Smooth wall tissue expanders have been found to have many clinical problems which contribute to complications or limit their effectiveness. Slavin and Colen have documented an unacceptably high complication rate in breast reconstruction with smooth wall tissue expanders due to extrusion, migration, malfunction of the port valve, infection, and product failure (presented at the Annual Meeting of the American Assoc. Plast. Surgeons, May 10, 1989, Scottsdale, Ariz.). Armstrong et al have also found that breast reconstruction with smooth wall tissue expanders has an unacceptable infection rate (24%, (Ann. Plast. Surg. 23:284, 1989). Ramirez and Orlando found that smooth wall tissue expanders used in breast reconstruction caused considerable pain on expansion as well as deformity of the body chest thorax (Plast. Surg. Form 9:148, 1986). Pain has been such a problem following inflation of the smooth wall expanders that Cohen et al and Berman et al have studied injection of lidocaine into the expander at the time of its fill in an effort to minimize the pain (Plast. Reconstr. Surg. 79:489, 1983; Clin. Plast. Surg. 14:491, 1987; Plast. Reconstr. Surg. 84:621, 1989). Sinow et al (Plast. Surg. Forum 12:174, 1989) have also studied the chest wall deformity problem during expansion in a prospective longitudinal study. They measured clinically the pre- and post-expansion intraluminal pressures within smooth wall tissue expanders implanted in female chests and found a high degree of correlation between high intraluminal pressure and pain.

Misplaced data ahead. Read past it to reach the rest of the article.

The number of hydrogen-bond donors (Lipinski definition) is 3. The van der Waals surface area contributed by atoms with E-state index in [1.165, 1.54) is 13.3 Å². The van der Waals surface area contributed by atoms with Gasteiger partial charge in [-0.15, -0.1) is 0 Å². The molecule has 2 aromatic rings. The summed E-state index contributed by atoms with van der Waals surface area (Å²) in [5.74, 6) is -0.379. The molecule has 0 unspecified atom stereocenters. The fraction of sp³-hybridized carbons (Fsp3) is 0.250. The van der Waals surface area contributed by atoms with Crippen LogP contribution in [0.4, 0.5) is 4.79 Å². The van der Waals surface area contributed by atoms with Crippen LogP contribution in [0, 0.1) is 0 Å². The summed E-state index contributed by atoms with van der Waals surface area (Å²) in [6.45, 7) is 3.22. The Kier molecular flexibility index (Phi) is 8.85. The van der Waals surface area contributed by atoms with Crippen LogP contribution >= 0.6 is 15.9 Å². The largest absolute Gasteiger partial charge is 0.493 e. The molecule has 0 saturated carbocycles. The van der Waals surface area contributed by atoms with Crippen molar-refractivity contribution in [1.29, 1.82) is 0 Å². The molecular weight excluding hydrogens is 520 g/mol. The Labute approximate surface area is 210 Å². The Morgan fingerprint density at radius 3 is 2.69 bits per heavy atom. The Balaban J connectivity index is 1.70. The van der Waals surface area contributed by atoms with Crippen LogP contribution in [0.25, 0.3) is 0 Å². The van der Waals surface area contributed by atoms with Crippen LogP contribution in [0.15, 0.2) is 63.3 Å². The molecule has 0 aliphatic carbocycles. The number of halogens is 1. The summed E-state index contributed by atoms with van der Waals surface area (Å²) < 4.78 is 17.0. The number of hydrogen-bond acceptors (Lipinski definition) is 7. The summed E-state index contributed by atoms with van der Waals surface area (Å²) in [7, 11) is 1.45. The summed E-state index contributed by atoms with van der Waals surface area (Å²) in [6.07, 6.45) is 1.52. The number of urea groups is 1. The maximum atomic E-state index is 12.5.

Other clinical problems with smooth wall tissue expanders seen in breast reconstruction consist of displacement of the tissue expander due to migration of the expander with capsule contracture (Plast. Surg. Forum 12:145, 1989), lack of ability to obtain an adequate expansion volume due to capsular contracture around the expander (Plast. Surg. Forum 12:146, 1989) and the necessity of removing the thickened capsule contracture formed around the expander at the time of the second operation where the permanent prosthesis is placed (Plast. Surg. Form 12:146, 1989). Other problems with smooth wall tissue expanders found in breast reconstruction have been the inability to accurately form an inframammary fold via expansion necessitating surgical inframammary fold creation at the time of the second operation by internal or external means (Plast. Reconstr. Surg. 8:387, 1987; Plast. Reconstr. Surg. 60:523, 1977). To overcome the foregoing problems associated with the smooth wall expander, we conceived the idea of a textured surfaced silicone expander.